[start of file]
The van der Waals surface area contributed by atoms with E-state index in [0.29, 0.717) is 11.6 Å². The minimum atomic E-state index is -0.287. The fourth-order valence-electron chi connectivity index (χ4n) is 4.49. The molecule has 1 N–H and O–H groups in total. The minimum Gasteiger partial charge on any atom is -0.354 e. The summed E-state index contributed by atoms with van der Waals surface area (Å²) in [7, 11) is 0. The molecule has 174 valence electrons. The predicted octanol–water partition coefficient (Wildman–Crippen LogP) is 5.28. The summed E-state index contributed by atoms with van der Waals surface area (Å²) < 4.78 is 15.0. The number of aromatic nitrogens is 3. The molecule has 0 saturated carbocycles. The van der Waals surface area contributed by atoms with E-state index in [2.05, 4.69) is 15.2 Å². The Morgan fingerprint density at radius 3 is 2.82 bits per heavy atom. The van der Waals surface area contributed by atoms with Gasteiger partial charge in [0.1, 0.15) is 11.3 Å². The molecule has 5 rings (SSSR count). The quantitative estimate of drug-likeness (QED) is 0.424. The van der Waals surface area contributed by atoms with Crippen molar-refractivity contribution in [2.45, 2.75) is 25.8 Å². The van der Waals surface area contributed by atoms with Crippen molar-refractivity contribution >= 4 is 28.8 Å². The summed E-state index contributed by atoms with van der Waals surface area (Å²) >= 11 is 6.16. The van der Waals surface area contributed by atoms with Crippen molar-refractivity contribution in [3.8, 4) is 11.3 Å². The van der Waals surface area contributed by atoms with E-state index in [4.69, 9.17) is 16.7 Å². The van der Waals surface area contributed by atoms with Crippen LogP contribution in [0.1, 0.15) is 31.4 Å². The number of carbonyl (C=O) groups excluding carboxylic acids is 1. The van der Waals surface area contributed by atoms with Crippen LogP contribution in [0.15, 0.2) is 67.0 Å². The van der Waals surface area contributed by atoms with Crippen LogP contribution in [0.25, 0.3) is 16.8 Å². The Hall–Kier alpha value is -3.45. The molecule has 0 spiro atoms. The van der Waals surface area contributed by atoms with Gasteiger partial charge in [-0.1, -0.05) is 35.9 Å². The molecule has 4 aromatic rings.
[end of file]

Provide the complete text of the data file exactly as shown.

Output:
The van der Waals surface area contributed by atoms with E-state index in [0.29, 0.717) is 11.6 Å². The minimum atomic E-state index is -0.287. The fourth-order valence-electron chi connectivity index (χ4n) is 4.49. The molecule has 1 N–H and O–H groups in total. The minimum Gasteiger partial charge on any atom is -0.354 e. The summed E-state index contributed by atoms with van der Waals surface area (Å²) in [7, 11) is 0. The molecule has 174 valence electrons. The predicted octanol–water partition coefficient (Wildman–Crippen LogP) is 5.28. The summed E-state index contributed by atoms with van der Waals surface area (Å²) < 4.78 is 15.0. The number of aromatic nitrogens is 3. The molecule has 0 saturated carbocycles. The van der Waals surface area contributed by atoms with E-state index in [2.05, 4.69) is 15.2 Å². The Morgan fingerprint density at radius 3 is 2.82 bits per heavy atom. The van der Waals surface area contributed by atoms with Gasteiger partial charge in [0.1, 0.15) is 11.3 Å². The molecule has 5 rings (SSSR count). The quantitative estimate of drug-likeness (QED) is 0.424. The van der Waals surface area contributed by atoms with Crippen molar-refractivity contribution in [2.45, 2.75) is 25.8 Å². The van der Waals surface area contributed by atoms with Crippen molar-refractivity contribution >= 4 is 28.8 Å². The summed E-state index contributed by atoms with van der Waals surface area (Å²) >= 11 is 6.16. The van der Waals surface area contributed by atoms with Crippen molar-refractivity contribution in [3.8, 4) is 11.3 Å². The van der Waals surface area contributed by atoms with E-state index in [4.69, 9.17) is 16.7 Å². The van der Waals surface area contributed by atoms with Crippen LogP contribution in [0.1, 0.15) is 31.4 Å². The number of carbonyl (C=O) groups excluding carboxylic acids is 1. The van der Waals surface area contributed by atoms with Crippen LogP contribution in [0.15, 0.2) is 67.0 Å². The van der Waals surface area contributed by atoms with Crippen LogP contribution in [0.25, 0.3) is 16.8 Å². The Hall–Kier alpha value is -3.45. The molecule has 0 spiro atoms. The van der Waals surface area contributed by atoms with Gasteiger partial charge in [-0.1, -0.05) is 35.9 Å². The molecule has 4 aromatic rings.